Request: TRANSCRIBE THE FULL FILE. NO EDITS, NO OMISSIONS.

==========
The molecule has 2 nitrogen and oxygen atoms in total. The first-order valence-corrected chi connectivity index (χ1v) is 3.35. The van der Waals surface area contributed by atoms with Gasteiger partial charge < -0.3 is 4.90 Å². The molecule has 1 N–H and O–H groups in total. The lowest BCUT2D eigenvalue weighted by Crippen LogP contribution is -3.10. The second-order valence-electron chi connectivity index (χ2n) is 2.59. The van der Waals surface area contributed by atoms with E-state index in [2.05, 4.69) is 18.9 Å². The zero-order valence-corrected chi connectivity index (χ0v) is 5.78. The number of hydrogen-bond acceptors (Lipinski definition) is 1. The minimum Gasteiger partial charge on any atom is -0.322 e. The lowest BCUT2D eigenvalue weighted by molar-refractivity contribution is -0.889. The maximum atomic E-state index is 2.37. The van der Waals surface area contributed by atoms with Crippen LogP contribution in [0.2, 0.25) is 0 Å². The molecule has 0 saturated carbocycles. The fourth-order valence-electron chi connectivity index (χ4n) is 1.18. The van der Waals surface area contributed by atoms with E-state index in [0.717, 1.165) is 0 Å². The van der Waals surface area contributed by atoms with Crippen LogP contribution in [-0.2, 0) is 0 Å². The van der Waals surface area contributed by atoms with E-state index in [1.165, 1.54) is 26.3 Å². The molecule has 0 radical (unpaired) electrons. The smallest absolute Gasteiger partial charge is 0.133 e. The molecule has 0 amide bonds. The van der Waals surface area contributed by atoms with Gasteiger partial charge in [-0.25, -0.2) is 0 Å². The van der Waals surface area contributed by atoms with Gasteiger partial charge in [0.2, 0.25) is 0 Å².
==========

The molecule has 2 nitrogen and oxygen atoms in total. The first-order valence-corrected chi connectivity index (χ1v) is 3.35. The van der Waals surface area contributed by atoms with Gasteiger partial charge < -0.3 is 4.90 Å². The molecule has 1 N–H and O–H groups in total. The lowest BCUT2D eigenvalue weighted by Crippen LogP contribution is -3.10. The second-order valence-electron chi connectivity index (χ2n) is 2.59. The van der Waals surface area contributed by atoms with E-state index in [2.05, 4.69) is 18.9 Å². The zero-order valence-corrected chi connectivity index (χ0v) is 5.78. The number of hydrogen-bond acceptors (Lipinski definition) is 1. The minimum Gasteiger partial charge on any atom is -0.322 e. The lowest BCUT2D eigenvalue weighted by molar-refractivity contribution is -0.889. The maximum atomic E-state index is 2.37. The van der Waals surface area contributed by atoms with Crippen LogP contribution in [0.2, 0.25) is 0 Å². The molecule has 0 saturated carbocycles. The fourth-order valence-electron chi connectivity index (χ4n) is 1.18. The van der Waals surface area contributed by atoms with E-state index in [0.717, 1.165) is 0 Å². The van der Waals surface area contributed by atoms with Crippen LogP contribution in [-0.2, 0) is 0 Å². The van der Waals surface area contributed by atoms with E-state index in [1.165, 1.54) is 26.3 Å². The molecule has 0 radical (unpaired) electrons. The smallest absolute Gasteiger partial charge is 0.133 e. The molecule has 0 amide bonds. The van der Waals surface area contributed by atoms with Gasteiger partial charge in [-0.25, -0.2) is 0 Å². The van der Waals surface area contributed by atoms with Gasteiger partial charge in [0.2, 0.25) is 0 Å².